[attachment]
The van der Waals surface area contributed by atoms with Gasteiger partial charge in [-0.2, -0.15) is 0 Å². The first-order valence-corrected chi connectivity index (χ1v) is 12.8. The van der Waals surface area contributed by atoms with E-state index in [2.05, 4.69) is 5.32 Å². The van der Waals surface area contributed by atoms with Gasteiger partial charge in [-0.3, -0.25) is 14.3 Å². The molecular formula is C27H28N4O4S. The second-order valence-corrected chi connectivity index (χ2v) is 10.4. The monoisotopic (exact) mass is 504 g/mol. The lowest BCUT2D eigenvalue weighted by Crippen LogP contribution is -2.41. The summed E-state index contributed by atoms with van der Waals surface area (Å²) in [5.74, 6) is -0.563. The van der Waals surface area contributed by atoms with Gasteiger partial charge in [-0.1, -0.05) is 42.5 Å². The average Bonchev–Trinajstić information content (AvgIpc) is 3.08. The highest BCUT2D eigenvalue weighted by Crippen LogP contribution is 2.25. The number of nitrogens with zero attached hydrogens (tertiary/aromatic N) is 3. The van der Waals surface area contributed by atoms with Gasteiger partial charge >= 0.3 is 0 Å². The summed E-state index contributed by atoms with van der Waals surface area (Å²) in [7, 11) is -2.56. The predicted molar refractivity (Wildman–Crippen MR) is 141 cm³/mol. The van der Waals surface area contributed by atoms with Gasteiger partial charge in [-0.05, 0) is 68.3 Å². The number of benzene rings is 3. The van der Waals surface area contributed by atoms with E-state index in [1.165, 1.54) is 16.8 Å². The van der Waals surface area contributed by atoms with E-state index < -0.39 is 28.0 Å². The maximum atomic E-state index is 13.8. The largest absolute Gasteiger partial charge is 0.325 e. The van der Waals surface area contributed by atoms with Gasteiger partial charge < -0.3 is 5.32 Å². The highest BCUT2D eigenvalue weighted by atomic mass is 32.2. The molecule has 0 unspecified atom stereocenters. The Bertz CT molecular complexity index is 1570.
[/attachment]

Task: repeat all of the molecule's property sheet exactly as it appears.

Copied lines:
The van der Waals surface area contributed by atoms with Gasteiger partial charge in [-0.2, -0.15) is 0 Å². The first-order valence-corrected chi connectivity index (χ1v) is 12.8. The van der Waals surface area contributed by atoms with E-state index in [2.05, 4.69) is 5.32 Å². The van der Waals surface area contributed by atoms with Gasteiger partial charge in [-0.3, -0.25) is 14.3 Å². The molecular formula is C27H28N4O4S. The second-order valence-corrected chi connectivity index (χ2v) is 10.4. The monoisotopic (exact) mass is 504 g/mol. The lowest BCUT2D eigenvalue weighted by Crippen LogP contribution is -2.41. The summed E-state index contributed by atoms with van der Waals surface area (Å²) in [5.74, 6) is -0.563. The van der Waals surface area contributed by atoms with Gasteiger partial charge in [-0.1, -0.05) is 42.5 Å². The average Bonchev–Trinajstić information content (AvgIpc) is 3.08. The highest BCUT2D eigenvalue weighted by Crippen LogP contribution is 2.25. The number of nitrogens with zero attached hydrogens (tertiary/aromatic N) is 3. The van der Waals surface area contributed by atoms with Gasteiger partial charge >= 0.3 is 0 Å². The summed E-state index contributed by atoms with van der Waals surface area (Å²) in [7, 11) is -2.56. The predicted molar refractivity (Wildman–Crippen MR) is 141 cm³/mol. The van der Waals surface area contributed by atoms with Gasteiger partial charge in [-0.05, 0) is 68.3 Å². The number of benzene rings is 3. The van der Waals surface area contributed by atoms with E-state index in [1.165, 1.54) is 16.8 Å². The van der Waals surface area contributed by atoms with E-state index < -0.39 is 28.0 Å². The maximum atomic E-state index is 13.8. The largest absolute Gasteiger partial charge is 0.325 e. The van der Waals surface area contributed by atoms with Gasteiger partial charge < -0.3 is 5.32 Å². The highest BCUT2D eigenvalue weighted by atomic mass is 32.2. The molecule has 0 unspecified atom stereocenters. The Bertz CT molecular complexity index is 1570.